Will's Wild Food Diary

 Wild food diary

Fresh, organic and free! Of all things bushcrafty, nothing gets me more excited than a foraging adventure.

From time to time, I update this page with a different wild food that is in season –  gradually building up a seasonal diary of some of the foraging delights available to us.

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Disclaimer: there's lots of good wild stuff to eat, and much of it is fairly easy to identify. Unfortunately, there are also some plants and fungi that can make you seriously ill or worse. This diary is a brief overview intended to inspire and not a substitute for an in-depth field guide and/or skilled teacher. I will endeavour to point out any obvious poisionous look alikes, but ultimately foraging is the individual's responsibility. Unless you are 100 per cent confident you know what something is, leave it alone! Also, please be aware that, as with any food, different people can have different reactions. It is wise to try just a small amount first.

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Category: Sea Purslane

  1. No pain – no purslane

    Posted on

    The briney edges of the land can offer all sorts of exciting wild foods.Sea_Purslane

    I've covered a few in previous blogs (alexanders, sea beet and seaweed), so I thought this month it would be fun to do some experimenting with sea purslane (Atriplex portulacoides).

    Sea purslane is a common plant of estuaries and salt marshes and last weekend’s foray saw me walking the edge of Christchurch harbour – straight into the teeth of  a late-winter blast coming off Siberia – complete with snow flurries and red-raw fingers (foraging in gloves is very hard).

    If it could express an opinion, sea purslane would no doubt sneer deprecatingly at me. For it’s a tough and hardy life-form that seems to thrive in the harsh salty elements.

    I occasionally pop a few leaves in a sarnie, while last years coastal wild-food walk at Colourfest saw us all having an impromptu nibble. This time however, I thought I would sea purslane- colourfest 2be more experimental by utilising its crunchy texture in a  wild risotto. The main ingredients, alongside the risotto rice and sea purslane, were common mallow, wild garlic and jelly ear mushrooms. It made for an excellent meal, and even after a fairly lengthy simmer, the purslane retained a satisfying crunchy texture.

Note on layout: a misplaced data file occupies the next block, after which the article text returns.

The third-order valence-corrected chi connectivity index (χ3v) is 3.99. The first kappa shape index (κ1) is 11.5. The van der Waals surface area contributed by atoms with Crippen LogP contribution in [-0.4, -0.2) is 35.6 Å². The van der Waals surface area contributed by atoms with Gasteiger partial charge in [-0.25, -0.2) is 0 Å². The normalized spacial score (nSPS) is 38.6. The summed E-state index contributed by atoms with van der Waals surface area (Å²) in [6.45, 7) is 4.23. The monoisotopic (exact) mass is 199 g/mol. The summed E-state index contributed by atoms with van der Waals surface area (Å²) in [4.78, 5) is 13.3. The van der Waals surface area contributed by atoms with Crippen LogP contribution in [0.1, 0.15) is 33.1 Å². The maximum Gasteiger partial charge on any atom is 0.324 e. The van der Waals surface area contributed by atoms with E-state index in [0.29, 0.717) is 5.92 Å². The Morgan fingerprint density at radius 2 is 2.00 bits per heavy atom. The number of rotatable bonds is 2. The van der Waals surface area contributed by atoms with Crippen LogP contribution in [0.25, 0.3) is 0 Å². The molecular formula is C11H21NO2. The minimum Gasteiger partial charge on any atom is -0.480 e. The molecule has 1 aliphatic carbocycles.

sea purslane risWhen cooked, the intense saltiness seems to diminish so that it becomes just like a tasty wild green that might be foraged in the woods or fields. This is a good thing when eating a fairly generous amount, but also a shame in some ways, as I rather enjoy the salty taste.

    My second experiment therefore was to use purslane raw. I dehydrated it for a couple of days in an airing cupboard, and then, once it was dry and brittle, I put it through the blender. The result was a crunchy salty condiment that should last for many months. It will be sprinkled sparingly over salads, stews and scrambled eggs (and various other things too). The pic below was taken prior to blending; with the leaves just roughly crumbled over some wild-garlic soup.

    sea purslane condiment

    Foraging considerations.

    Sea Purslane can be found throughout the year around most estuaries and salt marshes in the UK, and it does not have any obvious lookalikes. Its distinctive habitat is a very helpful ID point – I’ve never seen any on the open coast or inland.

    It’s a low straggling plant with tangles of succulent oval leaves between one and two centimetres long. If you look closely, the leaves have tiny papery scales. These act as armour against the elements, as well as giving the plant a slightly-silver sheen – indeed it's likely that its common name comes from the word ‘porcelain’. The photo at the top of this post was taken in the summer with the simple red flowers (also edible). At the moment you will only find the leaves.

    It is hard to find reliable information on the nutritional content of sea purslane. However, there is a good chance that it shares some of the nutritional value of a cultivated, but related, inland plant simply called Purslane. This is often eaten in the eastern Mediterranean, Middle East and Asia, and according to Cookipedia, contains more omega-3 fatty acids than any other leafy vegetable – as well as a good dose of vitamins A and C and dietary minerals.